Rules of Observational Cosmology

This page provides a few rules which should be used when interpreting results, papers and proposals in Observational Cosmology:

Rule 1 

You are allowed to throw out 10% of the data on any plot, before trying
to understand what it means.

Rule 2 

Always double the error-bar of the last point.

Rule 3 

There is no such thing as too cynical when it comes to judging the motives of Time Allocation committees.

Rule 4 

Distrust the results of a paper which mentions any of the following: Chaos theory, Fractals or Wavelets.

Rule 5 

If you see an observational paper with a theorist as lead author be very afraid.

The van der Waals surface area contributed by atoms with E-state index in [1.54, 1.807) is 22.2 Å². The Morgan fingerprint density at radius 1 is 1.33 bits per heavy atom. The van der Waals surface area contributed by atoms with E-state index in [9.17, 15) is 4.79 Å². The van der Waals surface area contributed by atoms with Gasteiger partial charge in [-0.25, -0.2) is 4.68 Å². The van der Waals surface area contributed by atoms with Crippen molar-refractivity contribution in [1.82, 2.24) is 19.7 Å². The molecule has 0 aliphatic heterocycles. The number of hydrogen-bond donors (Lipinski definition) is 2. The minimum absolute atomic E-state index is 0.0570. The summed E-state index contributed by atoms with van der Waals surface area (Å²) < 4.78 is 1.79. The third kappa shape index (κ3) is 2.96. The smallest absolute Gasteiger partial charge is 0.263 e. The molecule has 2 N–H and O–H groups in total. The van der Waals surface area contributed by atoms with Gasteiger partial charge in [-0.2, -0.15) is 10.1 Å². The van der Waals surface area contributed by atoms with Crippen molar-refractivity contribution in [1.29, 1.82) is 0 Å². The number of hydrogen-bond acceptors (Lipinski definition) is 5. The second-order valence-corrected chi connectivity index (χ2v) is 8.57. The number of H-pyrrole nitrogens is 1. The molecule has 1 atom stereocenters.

- sorry Tereasa...   :)

Rule 6 

If you're stuck for a question during a talk, ask the speaker about how their conclusions would change if they took into account: a) Malmquist bias; b) Magnetic fields; c) Dust.

Rule 7 

If the fourth author on a paper has to do any work on it, then the paper is covering too much and should be split in two.

Rule 8 

The corollary of Rule 7 is that most projects need no more than three people working on them. If you see a paper with more than three authors try to guess which is the pundit.

Rule 9 

There is an optimal ratio of the number of co-I's on a project to the number of objects which will be studied (see figure), when this is exceeded politics and sadness occur.

Last Modified: November 7th, 1997. [Netscape 2.0]